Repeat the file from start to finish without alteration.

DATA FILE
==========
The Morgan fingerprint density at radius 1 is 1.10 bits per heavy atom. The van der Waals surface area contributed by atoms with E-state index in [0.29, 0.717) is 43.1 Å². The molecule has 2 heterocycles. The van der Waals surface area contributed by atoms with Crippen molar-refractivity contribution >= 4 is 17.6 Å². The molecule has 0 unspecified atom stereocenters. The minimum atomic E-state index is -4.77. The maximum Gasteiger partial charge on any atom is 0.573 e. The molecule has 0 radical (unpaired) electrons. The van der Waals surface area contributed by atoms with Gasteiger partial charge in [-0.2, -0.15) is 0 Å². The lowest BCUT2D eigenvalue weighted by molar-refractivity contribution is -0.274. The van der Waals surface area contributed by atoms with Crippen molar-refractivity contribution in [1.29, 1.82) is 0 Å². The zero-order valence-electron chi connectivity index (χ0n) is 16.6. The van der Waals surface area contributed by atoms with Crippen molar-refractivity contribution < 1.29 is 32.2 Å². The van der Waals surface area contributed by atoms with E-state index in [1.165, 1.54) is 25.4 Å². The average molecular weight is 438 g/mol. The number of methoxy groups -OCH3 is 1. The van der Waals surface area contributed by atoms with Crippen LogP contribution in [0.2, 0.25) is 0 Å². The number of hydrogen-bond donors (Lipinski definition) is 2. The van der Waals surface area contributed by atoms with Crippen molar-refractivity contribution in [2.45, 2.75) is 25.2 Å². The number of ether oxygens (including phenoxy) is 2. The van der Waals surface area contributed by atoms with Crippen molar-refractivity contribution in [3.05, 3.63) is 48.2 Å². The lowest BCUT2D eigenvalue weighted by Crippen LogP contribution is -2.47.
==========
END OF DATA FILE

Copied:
The Morgan fingerprint density at radius 1 is 1.10 bits per heavy atom. The van der Waals surface area contributed by atoms with E-state index in [0.29, 0.717) is 43.1 Å². The molecule has 2 heterocycles. The van der Waals surface area contributed by atoms with Crippen molar-refractivity contribution >= 4 is 17.6 Å². The molecule has 0 unspecified atom stereocenters. The minimum atomic E-state index is -4.77. The maximum Gasteiger partial charge on any atom is 0.573 e. The molecule has 0 radical (unpaired) electrons. The van der Waals surface area contributed by atoms with Gasteiger partial charge in [-0.2, -0.15) is 0 Å². The lowest BCUT2D eigenvalue weighted by molar-refractivity contribution is -0.274. The van der Waals surface area contributed by atoms with Crippen molar-refractivity contribution in [1.29, 1.82) is 0 Å². The zero-order valence-electron chi connectivity index (χ0n) is 16.6. The van der Waals surface area contributed by atoms with Crippen molar-refractivity contribution < 1.29 is 32.2 Å². The van der Waals surface area contributed by atoms with E-state index in [1.165, 1.54) is 25.4 Å². The average molecular weight is 438 g/mol. The number of methoxy groups -OCH3 is 1. The van der Waals surface area contributed by atoms with Crippen LogP contribution in [0.2, 0.25) is 0 Å². The number of hydrogen-bond donors (Lipinski definition) is 2. The van der Waals surface area contributed by atoms with Crippen molar-refractivity contribution in [2.45, 2.75) is 25.2 Å². The number of ether oxygens (including phenoxy) is 2. The van der Waals surface area contributed by atoms with Crippen molar-refractivity contribution in [3.05, 3.63) is 48.2 Å². The lowest BCUT2D eigenvalue weighted by Crippen LogP contribution is -2.47.